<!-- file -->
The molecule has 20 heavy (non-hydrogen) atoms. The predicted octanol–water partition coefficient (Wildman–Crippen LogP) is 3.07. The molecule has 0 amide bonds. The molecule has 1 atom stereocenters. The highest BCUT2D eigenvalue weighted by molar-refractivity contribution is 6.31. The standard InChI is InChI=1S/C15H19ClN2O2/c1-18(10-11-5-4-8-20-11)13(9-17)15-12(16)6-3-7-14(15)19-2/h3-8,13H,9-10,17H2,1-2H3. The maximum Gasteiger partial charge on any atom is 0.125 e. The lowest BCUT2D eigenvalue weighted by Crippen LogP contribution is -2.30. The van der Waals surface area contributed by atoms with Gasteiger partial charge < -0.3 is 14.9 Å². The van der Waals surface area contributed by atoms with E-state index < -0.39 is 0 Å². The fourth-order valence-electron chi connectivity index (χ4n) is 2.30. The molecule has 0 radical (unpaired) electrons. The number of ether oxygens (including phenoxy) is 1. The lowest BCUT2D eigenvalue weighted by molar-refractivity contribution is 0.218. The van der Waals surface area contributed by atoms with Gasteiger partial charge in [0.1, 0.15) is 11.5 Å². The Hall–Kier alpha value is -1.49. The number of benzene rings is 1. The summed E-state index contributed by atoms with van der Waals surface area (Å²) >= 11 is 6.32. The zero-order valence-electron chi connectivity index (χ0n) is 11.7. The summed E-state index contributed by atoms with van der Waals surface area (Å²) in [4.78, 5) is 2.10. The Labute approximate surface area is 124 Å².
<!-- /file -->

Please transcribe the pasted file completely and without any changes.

The molecule has 20 heavy (non-hydrogen) atoms. The predicted octanol–water partition coefficient (Wildman–Crippen LogP) is 3.07. The molecule has 0 amide bonds. The molecule has 1 atom stereocenters. The highest BCUT2D eigenvalue weighted by molar-refractivity contribution is 6.31. The standard InChI is InChI=1S/C15H19ClN2O2/c1-18(10-11-5-4-8-20-11)13(9-17)15-12(16)6-3-7-14(15)19-2/h3-8,13H,9-10,17H2,1-2H3. The maximum Gasteiger partial charge on any atom is 0.125 e. The lowest BCUT2D eigenvalue weighted by Crippen LogP contribution is -2.30. The van der Waals surface area contributed by atoms with Gasteiger partial charge < -0.3 is 14.9 Å². The van der Waals surface area contributed by atoms with E-state index < -0.39 is 0 Å². The fourth-order valence-electron chi connectivity index (χ4n) is 2.30. The molecule has 0 radical (unpaired) electrons. The number of ether oxygens (including phenoxy) is 1. The lowest BCUT2D eigenvalue weighted by molar-refractivity contribution is 0.218. The van der Waals surface area contributed by atoms with Gasteiger partial charge in [0.1, 0.15) is 11.5 Å². The Hall–Kier alpha value is -1.49. The number of benzene rings is 1. The summed E-state index contributed by atoms with van der Waals surface area (Å²) >= 11 is 6.32. The zero-order valence-electron chi connectivity index (χ0n) is 11.7. The summed E-state index contributed by atoms with van der Waals surface area (Å²) in [4.78, 5) is 2.10. The Labute approximate surface area is 124 Å².